The other day I passed one of the seafood joints, radiant with beer signs, where I never eat. But when the barker in front offered me a take-out menu, I accepted. Her lace dress, high heels, and gloves were irresistible – and then there was the parrot pacing back and forth on her shoulders. The personalities are half the fun on Key West, and that goes for its eateries, too; my favorite places are full of local characters.
Just a short walk from the cemetery is 5 Brothers Groceries & Sandwich Shop. While the eponymous siblings have all retired, they maintain a strong presence: A cartoon drawing of their faces is the grocery store’s logo, and the guy who works there could be any one of them – 30-some years ago.
As it turns out, he is Heriberto Paez Jr., son of the middle brother, and his job is making Cuban coffees, known as con leches. He works from 6 A.M. to 6 P.M., preparing 12 at a time during peak hours and going through 24 pounds of coffee a day.
“The coffee’s strong and sweet – that’s what they tell me,” says Paez.
Judging from the breakfast crowd – employees from the aquaduct authority, the firehouse, the electric works, the police force, the courthouse, and construction sites – if 5 Brothers ever closed, Key West would, too.
A con leche is one part intensely strong coffee to roughly six parts hot milk, a rich, husky mix without any bitterness. Con leches come in four sizes, and while some people drink several a day, I’m high for hours after a small one. My usual request for just one “sugar,” meaning a single tablespoon, still raises Paez’s eyebrows; behind me, people in uniforms call out for larges with three sugars, and for several pork sandwiches to go with them. I feel like such a wimp.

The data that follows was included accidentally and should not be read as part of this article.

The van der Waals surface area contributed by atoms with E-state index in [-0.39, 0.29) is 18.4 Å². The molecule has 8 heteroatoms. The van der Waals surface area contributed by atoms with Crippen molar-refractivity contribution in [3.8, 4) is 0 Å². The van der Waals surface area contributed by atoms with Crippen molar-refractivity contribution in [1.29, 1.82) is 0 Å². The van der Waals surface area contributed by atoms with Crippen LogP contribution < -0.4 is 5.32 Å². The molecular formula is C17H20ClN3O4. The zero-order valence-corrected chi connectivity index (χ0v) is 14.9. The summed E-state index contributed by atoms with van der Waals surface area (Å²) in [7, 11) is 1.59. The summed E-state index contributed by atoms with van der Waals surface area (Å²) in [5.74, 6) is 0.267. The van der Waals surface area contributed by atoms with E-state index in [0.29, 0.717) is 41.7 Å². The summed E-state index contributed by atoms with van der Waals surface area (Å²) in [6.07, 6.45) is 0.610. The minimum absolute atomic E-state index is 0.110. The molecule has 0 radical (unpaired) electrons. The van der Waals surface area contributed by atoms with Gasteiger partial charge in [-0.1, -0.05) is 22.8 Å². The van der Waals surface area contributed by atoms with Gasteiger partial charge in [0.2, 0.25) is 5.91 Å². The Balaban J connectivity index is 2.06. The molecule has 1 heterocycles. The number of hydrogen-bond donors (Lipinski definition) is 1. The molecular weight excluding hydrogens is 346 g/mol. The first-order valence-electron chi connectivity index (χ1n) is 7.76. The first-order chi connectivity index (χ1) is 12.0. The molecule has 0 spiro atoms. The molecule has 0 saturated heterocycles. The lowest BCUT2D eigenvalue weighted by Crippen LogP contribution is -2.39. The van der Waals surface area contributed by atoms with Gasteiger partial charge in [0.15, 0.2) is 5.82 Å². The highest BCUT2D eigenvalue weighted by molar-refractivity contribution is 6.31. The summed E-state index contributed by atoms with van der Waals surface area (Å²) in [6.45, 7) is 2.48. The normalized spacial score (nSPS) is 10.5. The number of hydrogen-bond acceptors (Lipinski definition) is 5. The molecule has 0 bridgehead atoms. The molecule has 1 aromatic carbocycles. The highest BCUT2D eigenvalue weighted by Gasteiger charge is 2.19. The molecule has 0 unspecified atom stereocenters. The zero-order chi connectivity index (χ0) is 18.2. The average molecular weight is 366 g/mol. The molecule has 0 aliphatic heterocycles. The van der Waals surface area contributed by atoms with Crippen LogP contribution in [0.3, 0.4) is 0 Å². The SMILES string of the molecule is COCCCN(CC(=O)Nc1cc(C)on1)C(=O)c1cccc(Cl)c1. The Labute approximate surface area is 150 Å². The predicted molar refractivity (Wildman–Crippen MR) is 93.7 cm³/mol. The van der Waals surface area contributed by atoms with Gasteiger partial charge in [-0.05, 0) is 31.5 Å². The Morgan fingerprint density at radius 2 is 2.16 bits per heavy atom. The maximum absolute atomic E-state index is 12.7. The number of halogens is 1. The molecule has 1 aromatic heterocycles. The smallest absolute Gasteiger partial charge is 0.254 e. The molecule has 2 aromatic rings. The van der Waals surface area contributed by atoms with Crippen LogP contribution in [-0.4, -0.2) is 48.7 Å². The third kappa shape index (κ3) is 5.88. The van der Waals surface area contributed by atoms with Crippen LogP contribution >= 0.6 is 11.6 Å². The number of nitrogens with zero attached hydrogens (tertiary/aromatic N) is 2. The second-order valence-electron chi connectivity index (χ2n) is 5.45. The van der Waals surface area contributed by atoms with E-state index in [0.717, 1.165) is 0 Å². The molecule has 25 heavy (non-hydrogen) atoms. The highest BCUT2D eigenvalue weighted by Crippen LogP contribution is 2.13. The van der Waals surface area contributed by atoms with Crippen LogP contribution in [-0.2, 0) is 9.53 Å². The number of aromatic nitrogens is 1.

I like to linger once I’ve paid (small coffee: 60 cents) and roam the aisles stocked with dried shrimp, chorizo, anise, and guava paste. I’m tempted by sets of dominoes, bottles of violet cologne, and Virgin Mary statues posed above the cigarettes. The votive candles inscribed with prayers appeal to me, too; I like their offers of “courage to accept life’s adversities” and “strength to ward off wickedness,” and also the fact that they burn for days on end and cost about a buck.
After the first sip of my con leche, I start to crave some chewy Cuban toast topped with margarine or melted yellow cheese. But typically I go somewhere else for my morning bread.
Cole’s Peace bakery sits at the intersection of Grinnell and Eaton streets. It’s not unusual to see a car idling in traffic while someone dashes in for onion-dill bread, but I enjoy getting there on foot or by bicycle. I like the scent of toast as I approach, and seeing how the loaves in the window look like faces. I like the sound of the screen door slamming behind me, the sight of rustic walls streaked with old paint (when was the mint-green era, anyway?), and the shelves of sourdough and honey-wheat bread. If not for the cooler of green teas and fresh-squeezed orange juice, I could be back in a time when jolly men in white hats baked bread and popped up in nursery rhymes.